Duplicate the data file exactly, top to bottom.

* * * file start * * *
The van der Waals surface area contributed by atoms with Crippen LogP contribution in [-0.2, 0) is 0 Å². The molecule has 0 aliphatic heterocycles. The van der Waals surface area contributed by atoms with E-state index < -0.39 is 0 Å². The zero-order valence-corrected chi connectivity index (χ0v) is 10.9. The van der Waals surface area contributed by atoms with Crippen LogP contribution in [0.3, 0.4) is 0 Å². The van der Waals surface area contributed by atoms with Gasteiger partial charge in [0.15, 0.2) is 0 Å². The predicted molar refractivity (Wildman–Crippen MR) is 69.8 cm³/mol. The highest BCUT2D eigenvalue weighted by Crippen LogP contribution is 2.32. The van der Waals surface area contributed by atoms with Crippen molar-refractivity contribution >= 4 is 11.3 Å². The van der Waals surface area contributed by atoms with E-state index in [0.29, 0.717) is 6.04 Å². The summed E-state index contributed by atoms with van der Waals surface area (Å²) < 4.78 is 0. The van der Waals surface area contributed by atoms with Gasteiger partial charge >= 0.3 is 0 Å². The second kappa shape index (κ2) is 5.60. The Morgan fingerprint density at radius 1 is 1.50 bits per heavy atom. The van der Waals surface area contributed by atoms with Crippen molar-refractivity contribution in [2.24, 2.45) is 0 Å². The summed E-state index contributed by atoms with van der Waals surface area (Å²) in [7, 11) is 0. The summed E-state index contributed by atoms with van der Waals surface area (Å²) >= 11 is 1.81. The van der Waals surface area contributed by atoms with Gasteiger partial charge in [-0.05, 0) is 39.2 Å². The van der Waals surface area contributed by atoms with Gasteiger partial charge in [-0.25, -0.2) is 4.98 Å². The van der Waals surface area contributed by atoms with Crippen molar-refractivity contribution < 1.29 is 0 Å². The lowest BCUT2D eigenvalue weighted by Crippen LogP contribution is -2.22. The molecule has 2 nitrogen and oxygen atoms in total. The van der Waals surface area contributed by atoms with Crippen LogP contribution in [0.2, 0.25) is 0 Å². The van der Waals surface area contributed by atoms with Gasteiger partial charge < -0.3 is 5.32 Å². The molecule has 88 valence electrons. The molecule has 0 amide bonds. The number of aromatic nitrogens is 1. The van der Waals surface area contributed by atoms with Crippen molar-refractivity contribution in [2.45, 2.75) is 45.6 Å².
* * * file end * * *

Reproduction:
The van der Waals surface area contributed by atoms with Crippen LogP contribution in [-0.2, 0) is 0 Å². The molecule has 0 aliphatic heterocycles. The van der Waals surface area contributed by atoms with E-state index < -0.39 is 0 Å². The zero-order valence-corrected chi connectivity index (χ0v) is 10.9. The van der Waals surface area contributed by atoms with Crippen LogP contribution in [0.3, 0.4) is 0 Å². The van der Waals surface area contributed by atoms with Gasteiger partial charge in [0.15, 0.2) is 0 Å². The predicted molar refractivity (Wildman–Crippen MR) is 69.8 cm³/mol. The highest BCUT2D eigenvalue weighted by Crippen LogP contribution is 2.32. The van der Waals surface area contributed by atoms with Crippen molar-refractivity contribution >= 4 is 11.3 Å². The van der Waals surface area contributed by atoms with E-state index in [0.29, 0.717) is 6.04 Å². The summed E-state index contributed by atoms with van der Waals surface area (Å²) < 4.78 is 0. The van der Waals surface area contributed by atoms with Gasteiger partial charge >= 0.3 is 0 Å². The second kappa shape index (κ2) is 5.60. The Morgan fingerprint density at radius 1 is 1.50 bits per heavy atom. The van der Waals surface area contributed by atoms with Crippen molar-refractivity contribution in [2.24, 2.45) is 0 Å². The summed E-state index contributed by atoms with van der Waals surface area (Å²) in [7, 11) is 0. The summed E-state index contributed by atoms with van der Waals surface area (Å²) >= 11 is 1.81. The van der Waals surface area contributed by atoms with Gasteiger partial charge in [-0.05, 0) is 39.2 Å². The van der Waals surface area contributed by atoms with Gasteiger partial charge in [-0.25, -0.2) is 4.98 Å². The van der Waals surface area contributed by atoms with Crippen molar-refractivity contribution < 1.29 is 0 Å². The lowest BCUT2D eigenvalue weighted by Crippen LogP contribution is -2.22. The molecule has 2 nitrogen and oxygen atoms in total. The van der Waals surface area contributed by atoms with Crippen LogP contribution in [0.2, 0.25) is 0 Å². The van der Waals surface area contributed by atoms with Gasteiger partial charge < -0.3 is 5.32 Å². The molecule has 88 valence electrons. The molecule has 0 amide bonds. The number of aromatic nitrogens is 1. The van der Waals surface area contributed by atoms with Crippen molar-refractivity contribution in [2.45, 2.75) is 45.6 Å².